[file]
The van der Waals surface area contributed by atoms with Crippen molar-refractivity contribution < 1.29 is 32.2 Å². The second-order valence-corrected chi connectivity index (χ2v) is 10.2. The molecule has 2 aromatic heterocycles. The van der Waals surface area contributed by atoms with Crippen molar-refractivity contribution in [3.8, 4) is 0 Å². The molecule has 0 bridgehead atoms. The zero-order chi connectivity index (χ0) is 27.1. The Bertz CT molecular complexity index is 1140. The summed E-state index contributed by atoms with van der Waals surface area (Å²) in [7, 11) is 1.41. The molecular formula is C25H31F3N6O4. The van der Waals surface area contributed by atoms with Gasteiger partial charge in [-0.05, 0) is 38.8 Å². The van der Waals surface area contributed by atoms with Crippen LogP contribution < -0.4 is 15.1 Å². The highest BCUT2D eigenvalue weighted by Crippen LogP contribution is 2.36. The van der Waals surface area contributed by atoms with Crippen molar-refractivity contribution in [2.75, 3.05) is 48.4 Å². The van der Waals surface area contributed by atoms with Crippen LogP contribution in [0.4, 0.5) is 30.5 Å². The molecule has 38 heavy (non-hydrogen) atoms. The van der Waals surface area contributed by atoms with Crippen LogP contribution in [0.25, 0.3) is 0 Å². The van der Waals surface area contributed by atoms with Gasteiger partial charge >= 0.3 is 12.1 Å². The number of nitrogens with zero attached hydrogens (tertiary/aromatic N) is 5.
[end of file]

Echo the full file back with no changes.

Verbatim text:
The van der Waals surface area contributed by atoms with Crippen molar-refractivity contribution < 1.29 is 32.2 Å². The second-order valence-corrected chi connectivity index (χ2v) is 10.2. The molecule has 2 aromatic heterocycles. The van der Waals surface area contributed by atoms with Crippen molar-refractivity contribution in [3.8, 4) is 0 Å². The molecule has 0 bridgehead atoms. The zero-order chi connectivity index (χ0) is 27.1. The Bertz CT molecular complexity index is 1140. The summed E-state index contributed by atoms with van der Waals surface area (Å²) in [7, 11) is 1.41. The molecular formula is C25H31F3N6O4. The van der Waals surface area contributed by atoms with Gasteiger partial charge in [-0.05, 0) is 38.8 Å². The van der Waals surface area contributed by atoms with Crippen LogP contribution < -0.4 is 15.1 Å². The highest BCUT2D eigenvalue weighted by Crippen LogP contribution is 2.36. The van der Waals surface area contributed by atoms with Crippen molar-refractivity contribution in [2.75, 3.05) is 48.4 Å². The van der Waals surface area contributed by atoms with Crippen LogP contribution in [0.4, 0.5) is 30.5 Å². The molecule has 38 heavy (non-hydrogen) atoms. The van der Waals surface area contributed by atoms with Crippen LogP contribution in [0.25, 0.3) is 0 Å². The van der Waals surface area contributed by atoms with Gasteiger partial charge >= 0.3 is 12.1 Å². The number of nitrogens with zero attached hydrogens (tertiary/aromatic N) is 5.